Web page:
Cyrano de Bergerac
by Edmond Rostand
Much of Cyrano de Bergerac is driven by the fact that everyone wants to get Roxane. So what’s so great about this chick? Well, she’s beautiful, she’s rich, and she’s a virgin. As far as we can tell, that makes her a hot commodity in seventeenth century France.
But besides being the object of everyone’s sexual desires, Roxane is a strong woman for her time. She knows what she wants and she is staunch in pursuing it. She does not give in to immorality (like the questionable advances of de Guiche). Nor does she associate with the shallow or proud, as seen by her rejection of Vicomte de Valvert.
She’s also, as far as we can tell, not dumb. She can think quickly on her feet and make up stories to achieve her ends. She deceives de Guiche to finagle her eventual marriage to Christian, and she makes it past enemy lines to bring food to the starving soldiers (although her motivation may have been more about seeing her new husband than saving everyone’s lives).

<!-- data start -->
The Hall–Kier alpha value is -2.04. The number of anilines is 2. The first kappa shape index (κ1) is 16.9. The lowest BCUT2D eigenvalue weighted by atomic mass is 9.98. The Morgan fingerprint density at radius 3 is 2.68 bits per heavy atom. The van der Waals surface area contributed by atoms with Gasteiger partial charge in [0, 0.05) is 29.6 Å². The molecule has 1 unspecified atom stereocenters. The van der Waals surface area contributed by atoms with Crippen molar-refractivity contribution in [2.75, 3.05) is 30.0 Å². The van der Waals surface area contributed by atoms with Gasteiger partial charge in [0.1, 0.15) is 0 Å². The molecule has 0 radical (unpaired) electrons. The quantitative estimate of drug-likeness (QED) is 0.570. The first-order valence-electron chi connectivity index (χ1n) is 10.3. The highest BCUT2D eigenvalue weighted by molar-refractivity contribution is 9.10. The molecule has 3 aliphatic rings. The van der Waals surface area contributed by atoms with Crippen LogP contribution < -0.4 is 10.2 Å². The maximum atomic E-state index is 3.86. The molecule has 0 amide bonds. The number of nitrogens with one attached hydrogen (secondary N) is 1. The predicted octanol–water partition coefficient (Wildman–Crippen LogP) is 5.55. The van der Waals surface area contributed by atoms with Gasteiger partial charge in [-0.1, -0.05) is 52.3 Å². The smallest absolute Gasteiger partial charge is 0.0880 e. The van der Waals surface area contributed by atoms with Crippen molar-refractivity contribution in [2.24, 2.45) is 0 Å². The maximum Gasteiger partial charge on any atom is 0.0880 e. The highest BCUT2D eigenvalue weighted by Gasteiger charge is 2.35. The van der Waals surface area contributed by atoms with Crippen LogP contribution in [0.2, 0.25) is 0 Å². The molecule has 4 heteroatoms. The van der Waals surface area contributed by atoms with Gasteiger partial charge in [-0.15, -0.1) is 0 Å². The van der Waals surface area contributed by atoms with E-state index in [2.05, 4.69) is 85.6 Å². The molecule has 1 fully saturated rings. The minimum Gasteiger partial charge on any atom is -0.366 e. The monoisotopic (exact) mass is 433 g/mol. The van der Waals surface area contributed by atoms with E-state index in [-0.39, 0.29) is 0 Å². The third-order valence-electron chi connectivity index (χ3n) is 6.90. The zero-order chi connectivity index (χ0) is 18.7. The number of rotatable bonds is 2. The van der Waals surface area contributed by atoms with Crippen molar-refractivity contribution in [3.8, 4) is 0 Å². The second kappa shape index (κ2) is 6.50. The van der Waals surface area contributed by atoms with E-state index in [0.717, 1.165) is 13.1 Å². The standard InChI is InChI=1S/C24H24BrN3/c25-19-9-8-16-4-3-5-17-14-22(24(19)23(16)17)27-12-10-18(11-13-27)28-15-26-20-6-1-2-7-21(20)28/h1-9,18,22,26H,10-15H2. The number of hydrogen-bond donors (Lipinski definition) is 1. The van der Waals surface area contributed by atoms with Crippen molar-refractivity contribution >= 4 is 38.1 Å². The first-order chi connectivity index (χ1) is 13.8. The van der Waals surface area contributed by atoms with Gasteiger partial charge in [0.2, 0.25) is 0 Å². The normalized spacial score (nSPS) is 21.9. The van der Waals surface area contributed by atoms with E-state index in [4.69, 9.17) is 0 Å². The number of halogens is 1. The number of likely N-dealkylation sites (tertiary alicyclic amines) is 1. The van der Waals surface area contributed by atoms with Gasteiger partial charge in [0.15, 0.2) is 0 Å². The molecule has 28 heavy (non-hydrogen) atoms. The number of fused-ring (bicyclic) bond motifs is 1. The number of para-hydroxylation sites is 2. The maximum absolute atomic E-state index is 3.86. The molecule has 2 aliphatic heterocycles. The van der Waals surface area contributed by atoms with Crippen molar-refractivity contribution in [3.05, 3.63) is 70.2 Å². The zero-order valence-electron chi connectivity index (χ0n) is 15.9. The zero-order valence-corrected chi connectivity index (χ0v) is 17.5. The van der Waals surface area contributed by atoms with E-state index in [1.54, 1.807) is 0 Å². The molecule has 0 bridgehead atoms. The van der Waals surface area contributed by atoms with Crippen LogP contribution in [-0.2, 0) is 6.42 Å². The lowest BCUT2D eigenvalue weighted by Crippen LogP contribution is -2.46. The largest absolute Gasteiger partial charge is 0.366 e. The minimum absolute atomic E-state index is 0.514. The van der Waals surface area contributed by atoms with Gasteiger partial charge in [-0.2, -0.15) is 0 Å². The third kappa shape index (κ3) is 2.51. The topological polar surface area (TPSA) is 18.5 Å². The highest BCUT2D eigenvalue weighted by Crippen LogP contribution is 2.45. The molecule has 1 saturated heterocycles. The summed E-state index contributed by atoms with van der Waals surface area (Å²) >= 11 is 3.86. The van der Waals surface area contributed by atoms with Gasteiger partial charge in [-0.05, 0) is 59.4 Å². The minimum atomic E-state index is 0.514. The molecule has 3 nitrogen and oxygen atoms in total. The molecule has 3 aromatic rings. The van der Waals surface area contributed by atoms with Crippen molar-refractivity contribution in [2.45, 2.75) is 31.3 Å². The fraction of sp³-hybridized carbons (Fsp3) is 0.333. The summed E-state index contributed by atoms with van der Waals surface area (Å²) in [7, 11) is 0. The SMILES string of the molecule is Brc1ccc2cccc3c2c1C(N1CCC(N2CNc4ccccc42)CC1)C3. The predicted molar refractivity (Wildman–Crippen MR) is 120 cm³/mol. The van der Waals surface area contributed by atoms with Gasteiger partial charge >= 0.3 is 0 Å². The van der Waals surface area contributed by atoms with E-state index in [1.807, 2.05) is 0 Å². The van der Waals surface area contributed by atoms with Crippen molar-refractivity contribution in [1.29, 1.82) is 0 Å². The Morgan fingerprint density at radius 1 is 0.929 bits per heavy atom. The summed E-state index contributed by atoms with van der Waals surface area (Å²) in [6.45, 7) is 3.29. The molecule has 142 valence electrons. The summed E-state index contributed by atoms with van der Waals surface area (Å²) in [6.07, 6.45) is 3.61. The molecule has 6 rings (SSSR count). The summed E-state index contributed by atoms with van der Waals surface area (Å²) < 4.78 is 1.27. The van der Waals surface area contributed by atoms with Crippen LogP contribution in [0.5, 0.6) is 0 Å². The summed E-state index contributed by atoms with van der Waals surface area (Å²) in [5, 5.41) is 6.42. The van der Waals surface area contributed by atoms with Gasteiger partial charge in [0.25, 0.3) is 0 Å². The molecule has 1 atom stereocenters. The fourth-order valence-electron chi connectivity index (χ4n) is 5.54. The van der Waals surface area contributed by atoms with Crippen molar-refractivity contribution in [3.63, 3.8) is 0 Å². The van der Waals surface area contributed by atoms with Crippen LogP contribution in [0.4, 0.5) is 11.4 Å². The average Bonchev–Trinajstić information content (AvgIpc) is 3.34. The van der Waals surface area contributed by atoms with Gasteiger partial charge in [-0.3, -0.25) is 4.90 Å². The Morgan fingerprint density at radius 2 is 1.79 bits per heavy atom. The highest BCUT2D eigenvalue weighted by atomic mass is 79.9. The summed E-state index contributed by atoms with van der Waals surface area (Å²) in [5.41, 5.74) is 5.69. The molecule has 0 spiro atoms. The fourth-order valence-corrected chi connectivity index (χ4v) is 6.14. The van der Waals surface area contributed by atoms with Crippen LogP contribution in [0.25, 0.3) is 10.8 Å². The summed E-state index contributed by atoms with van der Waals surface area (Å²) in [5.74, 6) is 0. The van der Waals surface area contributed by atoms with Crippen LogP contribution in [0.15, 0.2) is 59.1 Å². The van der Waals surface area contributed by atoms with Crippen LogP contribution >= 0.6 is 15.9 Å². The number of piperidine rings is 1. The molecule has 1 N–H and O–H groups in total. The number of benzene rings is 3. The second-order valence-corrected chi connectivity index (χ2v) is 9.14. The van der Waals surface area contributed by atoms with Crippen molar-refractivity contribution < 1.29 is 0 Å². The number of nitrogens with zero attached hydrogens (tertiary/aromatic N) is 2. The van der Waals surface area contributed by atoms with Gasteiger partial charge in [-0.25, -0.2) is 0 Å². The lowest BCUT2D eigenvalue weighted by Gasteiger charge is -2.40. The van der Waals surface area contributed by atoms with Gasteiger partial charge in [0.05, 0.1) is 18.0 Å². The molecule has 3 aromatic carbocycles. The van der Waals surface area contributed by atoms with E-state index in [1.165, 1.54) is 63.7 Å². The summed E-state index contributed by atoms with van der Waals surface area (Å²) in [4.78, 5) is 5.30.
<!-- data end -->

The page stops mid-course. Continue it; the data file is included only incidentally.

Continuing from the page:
But, like all people, she is not without flaws. For one, she’s completely blind to the fact that she’s being wooed by Cyrano, not Christian. Two, she is (admittedly) a shallow chick for most of the play (though she later repents), loving Christian only for his good looks. Lastly, she is one demanding woman. Picture the scene, ladies: you’re standing on a balcony being serenaded by a gorgeous man below, who is calling up to you in desperate, pleading tones that he absolutely loves you with all of his soul. And you response is: "Seriously? ‘I love you’? Is THAT the best you can come up with?" Granted, we’ve got a bit of a cultural barrier here, but still. If Roxane wasn’t so obsessed with being told of her beauty 24/7, she could have been happy with Christian sans Cyrano’s help.